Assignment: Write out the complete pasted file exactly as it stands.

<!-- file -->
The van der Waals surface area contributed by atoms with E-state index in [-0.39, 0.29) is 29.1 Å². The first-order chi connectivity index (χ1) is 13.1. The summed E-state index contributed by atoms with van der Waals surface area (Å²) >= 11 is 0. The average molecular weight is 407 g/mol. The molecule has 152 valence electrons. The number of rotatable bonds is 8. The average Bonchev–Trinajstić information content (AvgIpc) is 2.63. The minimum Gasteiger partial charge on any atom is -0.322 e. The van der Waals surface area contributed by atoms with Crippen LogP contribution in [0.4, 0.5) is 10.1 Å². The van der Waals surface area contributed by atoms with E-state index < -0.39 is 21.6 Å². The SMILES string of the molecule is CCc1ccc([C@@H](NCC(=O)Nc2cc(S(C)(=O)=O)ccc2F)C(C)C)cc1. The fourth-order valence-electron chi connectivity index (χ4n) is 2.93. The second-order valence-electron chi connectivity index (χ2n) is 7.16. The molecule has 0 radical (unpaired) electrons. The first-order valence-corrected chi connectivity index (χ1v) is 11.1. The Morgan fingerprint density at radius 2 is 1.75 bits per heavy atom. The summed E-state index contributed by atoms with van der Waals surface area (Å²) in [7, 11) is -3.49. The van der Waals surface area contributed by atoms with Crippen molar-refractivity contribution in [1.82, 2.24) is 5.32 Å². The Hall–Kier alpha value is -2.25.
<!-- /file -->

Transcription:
The van der Waals surface area contributed by atoms with E-state index in [-0.39, 0.29) is 29.1 Å². The first-order chi connectivity index (χ1) is 13.1. The summed E-state index contributed by atoms with van der Waals surface area (Å²) >= 11 is 0. The average molecular weight is 407 g/mol. The molecule has 152 valence electrons. The number of rotatable bonds is 8. The average Bonchev–Trinajstić information content (AvgIpc) is 2.63. The minimum Gasteiger partial charge on any atom is -0.322 e. The van der Waals surface area contributed by atoms with Crippen LogP contribution in [0.4, 0.5) is 10.1 Å². The van der Waals surface area contributed by atoms with E-state index < -0.39 is 21.6 Å². The SMILES string of the molecule is CCc1ccc([C@@H](NCC(=O)Nc2cc(S(C)(=O)=O)ccc2F)C(C)C)cc1. The fourth-order valence-electron chi connectivity index (χ4n) is 2.93. The second-order valence-electron chi connectivity index (χ2n) is 7.16. The molecule has 0 radical (unpaired) electrons. The first-order valence-corrected chi connectivity index (χ1v) is 11.1. The Morgan fingerprint density at radius 2 is 1.75 bits per heavy atom. The summed E-state index contributed by atoms with van der Waals surface area (Å²) in [7, 11) is -3.49. The van der Waals surface area contributed by atoms with Crippen molar-refractivity contribution in [1.82, 2.24) is 5.32 Å². The Hall–Kier alpha value is -2.25.